MediPhysio Blog

Do I need a scan? To scan or not to scan?

Are your scan results helpful or harmful?

To scan or Not to Scan?
To scan or Not to Scan?

One of the first questions patients ask us ‘Do you think I need a scan?’. The answer to this question isn’t straight forward and is dependent on many factors. Often, we can’t answer until a thorough history is taken and a physical examination possibly carried out. Those that aren’t asking are often the ones presenting with scans already in lieu, sometimes already distressed about their X-ray, CT, MRI or Ultrasound findings. Most of the time this stress is unwarranted, as scan reports are often full of scary medical jargon (good old “degenerative disc disease” springs to mind) which describe relatively “normal/age related changes“. There is a poor relationship between imaging findings and symptoms.

In the practice of Physiotherapy, we tend to not use scans as a means for diagnosis as they do not necessarily reflect the true problem or where/why pain is originating.  Many people with no pain or injury can have abnormal findings on an US, CT or MRI.  

So, the question is, when should a scan be ordered?

Pros for scanning

  • Can be a great tool to rule in certain pathologies but just as importantly, to rule out sinister pathologies e.g. tumours (but guys, don’t worry, this is very rare!).
  • Can tell us the severity of an injury and therefore influence further management. An x-ray for a severe ankle sprain can determine if there is a fracture, and if so a period of time immobilised in a boot or cast may be appropriate to allow appropriate healing
  • Scans can confirm clinical findings which may suggest a specialist doctor review and possibility of surgery. An example is MRI for acute knee injuries. If clinical tests suggest an ACL rupture, an MRI can confirm this and along with a patients report of significant instability, a specialist doctor might feel surgery is required.

Cons for scanning

96% of men between 40-70 years showed some sort of abnormality on shoulder scans
  • Minor findings are of no value in helping to explain the majority of aches and pain. In fact, not only are they not helpful, studies suggest that they are even harmful from a psychological point of view especially when they tell the patient they have, disc diseases, arthritis and tendon tears.
  • Some scans such as CT and X-ray do have radiation. While the dosages are low, radiation exposure is cumulative over a lifetime. Therefore, these types of scans should not be routinely ordered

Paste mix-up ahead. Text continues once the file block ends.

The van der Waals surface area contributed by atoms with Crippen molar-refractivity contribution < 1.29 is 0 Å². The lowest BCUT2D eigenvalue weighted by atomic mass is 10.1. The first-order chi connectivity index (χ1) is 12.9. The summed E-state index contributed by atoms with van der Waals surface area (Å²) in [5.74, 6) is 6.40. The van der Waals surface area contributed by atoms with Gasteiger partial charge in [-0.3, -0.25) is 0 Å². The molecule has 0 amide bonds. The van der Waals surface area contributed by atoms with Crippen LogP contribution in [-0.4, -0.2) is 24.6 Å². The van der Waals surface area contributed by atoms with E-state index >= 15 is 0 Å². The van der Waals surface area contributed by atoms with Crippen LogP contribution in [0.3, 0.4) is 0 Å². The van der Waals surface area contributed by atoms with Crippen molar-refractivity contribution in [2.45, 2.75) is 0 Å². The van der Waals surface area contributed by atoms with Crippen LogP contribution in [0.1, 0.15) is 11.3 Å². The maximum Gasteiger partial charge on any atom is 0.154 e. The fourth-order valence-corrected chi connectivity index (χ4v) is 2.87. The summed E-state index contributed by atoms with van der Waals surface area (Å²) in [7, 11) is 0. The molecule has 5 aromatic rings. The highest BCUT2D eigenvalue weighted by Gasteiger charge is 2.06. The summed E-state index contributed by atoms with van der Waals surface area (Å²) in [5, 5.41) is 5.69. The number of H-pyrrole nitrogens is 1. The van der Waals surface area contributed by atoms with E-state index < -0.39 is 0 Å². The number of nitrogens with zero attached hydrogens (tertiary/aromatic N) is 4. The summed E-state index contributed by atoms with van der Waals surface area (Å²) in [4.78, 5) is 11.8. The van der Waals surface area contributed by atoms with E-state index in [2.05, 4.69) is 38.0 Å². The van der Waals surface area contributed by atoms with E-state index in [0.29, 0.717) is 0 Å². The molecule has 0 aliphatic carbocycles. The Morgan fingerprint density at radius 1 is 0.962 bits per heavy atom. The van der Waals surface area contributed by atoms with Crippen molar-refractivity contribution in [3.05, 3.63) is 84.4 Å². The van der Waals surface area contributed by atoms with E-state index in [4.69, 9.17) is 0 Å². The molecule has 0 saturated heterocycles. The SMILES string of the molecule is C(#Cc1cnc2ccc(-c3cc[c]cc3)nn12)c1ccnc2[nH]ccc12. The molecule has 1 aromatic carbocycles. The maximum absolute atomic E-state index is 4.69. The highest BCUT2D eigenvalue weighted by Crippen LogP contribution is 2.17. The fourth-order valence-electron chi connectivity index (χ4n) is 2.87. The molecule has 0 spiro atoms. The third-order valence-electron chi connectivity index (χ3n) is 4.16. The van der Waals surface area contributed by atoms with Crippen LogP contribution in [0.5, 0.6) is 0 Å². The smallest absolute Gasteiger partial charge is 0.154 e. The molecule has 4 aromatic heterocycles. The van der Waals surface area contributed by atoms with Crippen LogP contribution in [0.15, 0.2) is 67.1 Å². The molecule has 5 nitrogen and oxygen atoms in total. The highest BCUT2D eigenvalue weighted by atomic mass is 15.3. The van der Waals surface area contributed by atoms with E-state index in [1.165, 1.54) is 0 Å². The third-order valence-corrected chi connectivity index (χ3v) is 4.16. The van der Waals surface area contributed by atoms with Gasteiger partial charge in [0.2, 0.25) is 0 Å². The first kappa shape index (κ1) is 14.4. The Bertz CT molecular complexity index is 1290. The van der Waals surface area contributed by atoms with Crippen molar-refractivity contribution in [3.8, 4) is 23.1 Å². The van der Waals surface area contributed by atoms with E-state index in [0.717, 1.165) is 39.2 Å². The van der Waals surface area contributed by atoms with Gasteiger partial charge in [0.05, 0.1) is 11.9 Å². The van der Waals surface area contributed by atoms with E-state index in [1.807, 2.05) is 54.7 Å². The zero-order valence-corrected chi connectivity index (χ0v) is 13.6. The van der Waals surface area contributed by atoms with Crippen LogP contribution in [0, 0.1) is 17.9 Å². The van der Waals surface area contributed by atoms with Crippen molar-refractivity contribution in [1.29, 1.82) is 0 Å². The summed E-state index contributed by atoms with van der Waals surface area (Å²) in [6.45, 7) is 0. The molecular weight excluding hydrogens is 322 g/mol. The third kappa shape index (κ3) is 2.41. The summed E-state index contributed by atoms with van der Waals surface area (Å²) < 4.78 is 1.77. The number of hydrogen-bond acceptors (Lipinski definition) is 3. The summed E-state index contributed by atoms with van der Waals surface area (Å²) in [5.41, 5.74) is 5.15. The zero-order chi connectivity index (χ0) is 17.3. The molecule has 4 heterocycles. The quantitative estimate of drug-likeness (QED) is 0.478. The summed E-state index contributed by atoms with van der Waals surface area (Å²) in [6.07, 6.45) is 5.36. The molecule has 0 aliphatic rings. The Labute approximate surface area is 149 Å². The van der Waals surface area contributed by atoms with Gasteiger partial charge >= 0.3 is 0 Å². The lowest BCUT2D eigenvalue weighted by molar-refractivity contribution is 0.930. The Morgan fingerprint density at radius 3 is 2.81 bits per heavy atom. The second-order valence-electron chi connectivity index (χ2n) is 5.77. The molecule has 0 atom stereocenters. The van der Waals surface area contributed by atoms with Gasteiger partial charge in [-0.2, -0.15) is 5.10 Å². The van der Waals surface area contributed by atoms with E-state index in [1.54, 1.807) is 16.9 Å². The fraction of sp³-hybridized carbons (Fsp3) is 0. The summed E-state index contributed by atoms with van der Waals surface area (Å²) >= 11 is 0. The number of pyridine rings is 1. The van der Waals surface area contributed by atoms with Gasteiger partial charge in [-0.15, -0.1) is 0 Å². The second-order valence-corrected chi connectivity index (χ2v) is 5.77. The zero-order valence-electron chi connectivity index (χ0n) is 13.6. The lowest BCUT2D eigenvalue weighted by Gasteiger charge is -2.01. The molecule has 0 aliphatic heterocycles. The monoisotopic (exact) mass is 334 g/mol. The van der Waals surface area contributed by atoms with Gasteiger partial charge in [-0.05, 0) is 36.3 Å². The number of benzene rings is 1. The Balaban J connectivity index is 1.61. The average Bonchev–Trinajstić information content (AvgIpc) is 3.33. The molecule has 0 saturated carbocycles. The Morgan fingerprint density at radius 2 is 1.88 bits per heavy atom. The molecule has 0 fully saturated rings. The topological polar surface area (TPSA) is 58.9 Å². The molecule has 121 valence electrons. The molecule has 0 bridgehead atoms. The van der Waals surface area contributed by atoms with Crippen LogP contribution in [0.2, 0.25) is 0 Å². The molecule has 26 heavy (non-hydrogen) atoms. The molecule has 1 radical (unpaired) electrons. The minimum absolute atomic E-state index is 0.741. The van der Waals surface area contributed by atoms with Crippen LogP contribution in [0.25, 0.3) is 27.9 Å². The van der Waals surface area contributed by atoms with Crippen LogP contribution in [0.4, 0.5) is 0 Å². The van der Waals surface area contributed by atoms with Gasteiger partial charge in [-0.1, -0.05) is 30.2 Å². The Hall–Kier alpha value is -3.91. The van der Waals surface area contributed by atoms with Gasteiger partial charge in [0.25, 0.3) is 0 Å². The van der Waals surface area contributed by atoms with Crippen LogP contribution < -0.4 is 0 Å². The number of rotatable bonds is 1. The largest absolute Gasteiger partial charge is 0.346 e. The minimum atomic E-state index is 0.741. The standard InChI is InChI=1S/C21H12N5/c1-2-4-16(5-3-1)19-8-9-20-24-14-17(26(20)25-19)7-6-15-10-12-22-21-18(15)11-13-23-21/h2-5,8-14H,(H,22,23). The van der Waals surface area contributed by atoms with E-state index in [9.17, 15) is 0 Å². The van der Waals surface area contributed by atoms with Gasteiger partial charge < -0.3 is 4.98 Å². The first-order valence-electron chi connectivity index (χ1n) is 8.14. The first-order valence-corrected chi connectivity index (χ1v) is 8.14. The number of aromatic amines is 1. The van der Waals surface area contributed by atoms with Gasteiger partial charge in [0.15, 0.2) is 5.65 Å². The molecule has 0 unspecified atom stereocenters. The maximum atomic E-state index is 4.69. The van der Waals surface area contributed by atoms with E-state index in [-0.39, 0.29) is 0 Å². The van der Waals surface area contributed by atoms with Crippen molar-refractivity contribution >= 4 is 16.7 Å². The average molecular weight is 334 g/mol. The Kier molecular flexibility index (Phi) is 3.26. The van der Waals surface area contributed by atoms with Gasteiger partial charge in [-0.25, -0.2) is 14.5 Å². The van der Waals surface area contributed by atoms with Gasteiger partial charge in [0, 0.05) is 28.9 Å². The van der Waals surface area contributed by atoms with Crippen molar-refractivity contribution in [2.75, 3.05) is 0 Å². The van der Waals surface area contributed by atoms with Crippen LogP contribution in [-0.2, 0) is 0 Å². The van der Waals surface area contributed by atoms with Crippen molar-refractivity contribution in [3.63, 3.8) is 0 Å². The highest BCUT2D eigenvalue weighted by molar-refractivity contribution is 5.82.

• If you look, you will find! Scans will nearly always show ‘incidental findings’. These are findings which are not related to the current injury/symptoms and are quite common, however can sound awful and can lead to fear avoidance behaviours. Good examples from the info-graphic below are:
    • 87% of adults between 20-70 with no neck pain have evidence of degeneration in the cervical discs in their neck.
    • 96% of men between 40-70 years showed some sort of abnormality on shoulder scans.
Lisfranc Physiotherapy

This is a fantastic infographic by Lee Higginbotham a summary of abnormalities found on scans in asymptomatic (no symptoms or pain) people.

When should I get a scan?

Scans in most circumstances’ are not needed in the first instance. A thorough clinical examination along with subjective history and mechanism of injury will help guide your physiotherapist. If the scan is not going to change the management then often they are not needed or can be done at a later stage if required.

If you do need a scan it is important that your physiotherapist or doctor takes time to go through the results and explains the result thoroughly. It is important they explain what findings are normal and abnormal and the best evidence based practice approach for you. Scans, when required and explained properly are very helpful however a lot of the time they over prescribed and poorly explained.

“WE TREAT PEOPLE, NOT SCANS”

Want to know more?  Get in touch with our team at Mediphysio today

Thanks to Lee Higginbotham for the info graphic
https://www.ncbi.nlm.nih.gov/pubmed/25584950
https://www.ncbi.nlm.nih.gov/pubmed/21940544
https://www.ncbi.nlm.nih.gov/pubmed/25636988
https://www.ncbi.nlm.nih.gov/pubmed/25430861
http://bjsm.bmj.com/content/early/2018/06/09/bjsports-2018-099257
https://www.ncbi.nlm.nih.gov/pubmed/22835390
http://journals.sagepub.com/doi/abs/10.1177/2473011417S000311

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